An Appeal to the Women of the Nominally Free States, By Angelina Grimke 1836

“That in consequence of the odium which the degradation of slavery has attached to color even in the free states, our colored sisters are dreadfully oppressed here”

Angelina Grimké was a white abolitionist who also advocated for equal rights of women.  In this appeal she calls out the implications slavery has on even the free northern states and the oppression free black women face everyday.  While there are strides being made in both the progression of women and racial rights the system is still very much rooted in the system of slavery and how even thousands of miles away the black women still face the persecution of her skin color.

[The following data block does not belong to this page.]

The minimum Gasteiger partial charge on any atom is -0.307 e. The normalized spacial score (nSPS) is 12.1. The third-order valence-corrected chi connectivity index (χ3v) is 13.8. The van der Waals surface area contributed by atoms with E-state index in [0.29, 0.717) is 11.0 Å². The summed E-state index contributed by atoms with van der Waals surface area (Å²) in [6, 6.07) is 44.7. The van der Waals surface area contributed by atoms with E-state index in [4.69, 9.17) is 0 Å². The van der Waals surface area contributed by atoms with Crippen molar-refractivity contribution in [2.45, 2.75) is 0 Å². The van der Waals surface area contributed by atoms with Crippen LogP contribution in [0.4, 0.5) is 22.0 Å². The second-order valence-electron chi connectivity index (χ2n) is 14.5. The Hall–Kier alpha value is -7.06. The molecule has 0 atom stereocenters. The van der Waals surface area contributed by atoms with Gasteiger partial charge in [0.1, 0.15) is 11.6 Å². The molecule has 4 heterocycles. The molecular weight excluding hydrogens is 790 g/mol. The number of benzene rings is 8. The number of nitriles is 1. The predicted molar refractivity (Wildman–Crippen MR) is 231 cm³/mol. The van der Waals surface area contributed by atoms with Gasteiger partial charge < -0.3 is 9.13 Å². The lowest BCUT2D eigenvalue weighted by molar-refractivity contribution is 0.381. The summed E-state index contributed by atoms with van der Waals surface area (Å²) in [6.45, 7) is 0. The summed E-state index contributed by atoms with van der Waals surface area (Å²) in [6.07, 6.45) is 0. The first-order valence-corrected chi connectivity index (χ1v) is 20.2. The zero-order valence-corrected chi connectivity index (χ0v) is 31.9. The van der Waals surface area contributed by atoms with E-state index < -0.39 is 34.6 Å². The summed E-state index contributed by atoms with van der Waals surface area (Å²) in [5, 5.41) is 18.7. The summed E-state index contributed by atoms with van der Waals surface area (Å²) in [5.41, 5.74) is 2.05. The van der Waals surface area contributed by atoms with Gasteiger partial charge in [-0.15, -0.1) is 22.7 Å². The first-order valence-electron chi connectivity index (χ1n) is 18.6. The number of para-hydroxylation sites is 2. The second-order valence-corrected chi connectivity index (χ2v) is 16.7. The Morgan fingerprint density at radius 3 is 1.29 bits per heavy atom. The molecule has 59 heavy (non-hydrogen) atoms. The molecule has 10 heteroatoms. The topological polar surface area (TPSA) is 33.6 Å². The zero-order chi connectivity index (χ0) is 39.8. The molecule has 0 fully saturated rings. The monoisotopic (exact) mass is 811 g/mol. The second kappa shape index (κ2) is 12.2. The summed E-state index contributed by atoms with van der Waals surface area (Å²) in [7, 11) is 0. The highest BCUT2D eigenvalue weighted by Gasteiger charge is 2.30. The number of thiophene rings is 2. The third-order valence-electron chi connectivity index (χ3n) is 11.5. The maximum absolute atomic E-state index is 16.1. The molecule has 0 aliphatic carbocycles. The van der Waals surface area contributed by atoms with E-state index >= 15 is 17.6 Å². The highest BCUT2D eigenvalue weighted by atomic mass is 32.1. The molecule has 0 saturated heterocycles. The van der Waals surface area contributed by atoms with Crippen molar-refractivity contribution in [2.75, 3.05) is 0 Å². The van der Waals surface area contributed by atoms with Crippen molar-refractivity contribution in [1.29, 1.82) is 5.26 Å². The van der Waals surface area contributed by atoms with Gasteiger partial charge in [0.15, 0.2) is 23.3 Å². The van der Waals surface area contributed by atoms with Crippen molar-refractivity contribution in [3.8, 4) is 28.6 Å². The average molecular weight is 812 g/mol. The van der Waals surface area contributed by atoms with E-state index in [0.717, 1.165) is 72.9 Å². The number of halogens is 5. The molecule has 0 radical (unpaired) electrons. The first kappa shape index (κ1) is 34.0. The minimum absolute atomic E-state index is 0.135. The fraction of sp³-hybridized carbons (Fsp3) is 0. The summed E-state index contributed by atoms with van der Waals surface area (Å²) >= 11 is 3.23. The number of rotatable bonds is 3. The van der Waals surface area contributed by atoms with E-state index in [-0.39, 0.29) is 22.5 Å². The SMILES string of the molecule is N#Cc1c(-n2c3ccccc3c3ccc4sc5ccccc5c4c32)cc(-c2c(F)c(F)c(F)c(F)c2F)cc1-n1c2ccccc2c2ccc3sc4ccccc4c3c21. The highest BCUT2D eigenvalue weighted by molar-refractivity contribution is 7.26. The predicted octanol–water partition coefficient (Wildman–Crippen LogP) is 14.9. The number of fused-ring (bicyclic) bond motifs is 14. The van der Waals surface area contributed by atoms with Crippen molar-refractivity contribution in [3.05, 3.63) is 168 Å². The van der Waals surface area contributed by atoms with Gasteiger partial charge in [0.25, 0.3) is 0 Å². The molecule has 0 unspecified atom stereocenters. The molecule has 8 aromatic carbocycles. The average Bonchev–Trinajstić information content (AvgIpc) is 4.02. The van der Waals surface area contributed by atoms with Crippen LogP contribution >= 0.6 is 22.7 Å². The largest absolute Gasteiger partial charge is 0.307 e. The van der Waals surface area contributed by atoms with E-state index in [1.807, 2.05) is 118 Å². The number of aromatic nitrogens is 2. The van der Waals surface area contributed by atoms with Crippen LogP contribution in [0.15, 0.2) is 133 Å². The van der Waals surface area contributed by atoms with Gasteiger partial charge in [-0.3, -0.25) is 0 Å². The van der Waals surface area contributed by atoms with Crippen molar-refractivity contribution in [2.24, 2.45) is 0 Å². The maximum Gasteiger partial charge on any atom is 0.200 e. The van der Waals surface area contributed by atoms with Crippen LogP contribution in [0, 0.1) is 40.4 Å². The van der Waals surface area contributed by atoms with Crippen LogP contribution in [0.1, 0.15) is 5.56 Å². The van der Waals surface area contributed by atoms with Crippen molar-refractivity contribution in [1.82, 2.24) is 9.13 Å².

“An Appeal to the Women of the Nominally Free States, By Angelina Grimke.” In Root of Bitterness: Documents of the Social History of American Women, 246-51. 2nd ed. Boston: Northeastern University Press, 1996.


4 thoughts on “An Appeal to the Women of the Nominally Free States, By Angelina Grimke 1836

  1. Pingback: Order of Blog Posts | The Intersectionality of Oppression

  2. i like seeing this piece as it relates again to your previous two posts about slavery and the connection between slave women and white slave mistresses. You could also connect it back to your other post about Louisiana and the economic reasons for oppression. Why might those in the South not advocate so strongly for abolishing slavery and it relates to their economy?


  3. In expanding this, think about how we’ve talked about “degradation” of labor in both of the classes we have together. White men didn’t want to have to work alongside non-white men and all women because they saw it as degrading the value of their own labor; how might the ideas about black women’s bodies – and their utility/purpose in society – color the way white women in non-slave states thought about being categorized with them?


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